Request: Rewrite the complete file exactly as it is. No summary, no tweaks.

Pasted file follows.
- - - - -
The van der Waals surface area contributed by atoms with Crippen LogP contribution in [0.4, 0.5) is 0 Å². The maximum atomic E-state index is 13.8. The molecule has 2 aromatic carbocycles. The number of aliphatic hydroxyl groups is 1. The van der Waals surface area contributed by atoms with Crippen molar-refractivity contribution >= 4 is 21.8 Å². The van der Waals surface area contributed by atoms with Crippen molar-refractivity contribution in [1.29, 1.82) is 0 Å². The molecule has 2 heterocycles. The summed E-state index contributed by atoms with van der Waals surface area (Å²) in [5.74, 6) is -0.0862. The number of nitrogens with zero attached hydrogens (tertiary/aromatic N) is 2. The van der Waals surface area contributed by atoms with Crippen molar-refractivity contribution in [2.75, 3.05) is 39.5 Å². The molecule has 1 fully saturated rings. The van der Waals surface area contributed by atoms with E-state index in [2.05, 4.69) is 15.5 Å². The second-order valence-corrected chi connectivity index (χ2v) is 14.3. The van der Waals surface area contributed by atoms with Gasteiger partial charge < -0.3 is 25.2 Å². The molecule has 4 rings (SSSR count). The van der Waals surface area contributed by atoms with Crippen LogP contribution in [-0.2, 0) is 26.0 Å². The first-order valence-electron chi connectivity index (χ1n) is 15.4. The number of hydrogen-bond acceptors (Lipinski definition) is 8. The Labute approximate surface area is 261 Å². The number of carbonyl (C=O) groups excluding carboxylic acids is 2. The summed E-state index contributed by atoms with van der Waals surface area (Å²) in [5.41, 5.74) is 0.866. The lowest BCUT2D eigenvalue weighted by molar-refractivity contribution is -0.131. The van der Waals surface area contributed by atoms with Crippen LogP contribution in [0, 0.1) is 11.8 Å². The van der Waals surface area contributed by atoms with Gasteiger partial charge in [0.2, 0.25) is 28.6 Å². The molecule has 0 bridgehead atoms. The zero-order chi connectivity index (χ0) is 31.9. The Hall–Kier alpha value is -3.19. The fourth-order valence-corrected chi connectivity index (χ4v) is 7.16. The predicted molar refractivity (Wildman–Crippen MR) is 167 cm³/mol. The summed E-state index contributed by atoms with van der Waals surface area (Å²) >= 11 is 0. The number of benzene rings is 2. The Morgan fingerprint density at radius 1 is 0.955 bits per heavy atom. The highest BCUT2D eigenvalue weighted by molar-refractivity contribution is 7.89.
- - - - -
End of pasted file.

The van der Waals surface area contributed by atoms with Crippen LogP contribution in [0.4, 0.5) is 0 Å². The maximum atomic E-state index is 13.8. The molecule has 2 aromatic carbocycles. The number of aliphatic hydroxyl groups is 1. The van der Waals surface area contributed by atoms with Crippen molar-refractivity contribution >= 4 is 21.8 Å². The van der Waals surface area contributed by atoms with Crippen molar-refractivity contribution in [1.29, 1.82) is 0 Å². The molecule has 2 heterocycles. The summed E-state index contributed by atoms with van der Waals surface area (Å²) in [5.74, 6) is -0.0862. The number of nitrogens with zero attached hydrogens (tertiary/aromatic N) is 2. The van der Waals surface area contributed by atoms with Crippen molar-refractivity contribution in [2.75, 3.05) is 39.5 Å². The molecule has 1 fully saturated rings. The van der Waals surface area contributed by atoms with E-state index in [2.05, 4.69) is 15.5 Å². The second-order valence-corrected chi connectivity index (χ2v) is 14.3. The van der Waals surface area contributed by atoms with Gasteiger partial charge < -0.3 is 25.2 Å². The molecule has 4 rings (SSSR count). The van der Waals surface area contributed by atoms with Crippen LogP contribution in [-0.2, 0) is 26.0 Å². The first-order valence-electron chi connectivity index (χ1n) is 15.4. The number of hydrogen-bond acceptors (Lipinski definition) is 8. The Labute approximate surface area is 261 Å². The number of carbonyl (C=O) groups excluding carboxylic acids is 2. The summed E-state index contributed by atoms with van der Waals surface area (Å²) in [5.41, 5.74) is 0.866. The lowest BCUT2D eigenvalue weighted by molar-refractivity contribution is -0.131. The van der Waals surface area contributed by atoms with Crippen LogP contribution in [0, 0.1) is 11.8 Å². The van der Waals surface area contributed by atoms with Gasteiger partial charge in [0.2, 0.25) is 28.6 Å². The molecule has 0 bridgehead atoms. The zero-order chi connectivity index (χ0) is 31.9. The Hall–Kier alpha value is -3.19. The fourth-order valence-corrected chi connectivity index (χ4v) is 7.16. The predicted molar refractivity (Wildman–Crippen MR) is 167 cm³/mol. The summed E-state index contributed by atoms with van der Waals surface area (Å²) >= 11 is 0. The number of benzene rings is 2. The Morgan fingerprint density at radius 1 is 0.955 bits per heavy atom. The highest BCUT2D eigenvalue weighted by molar-refractivity contribution is 7.89.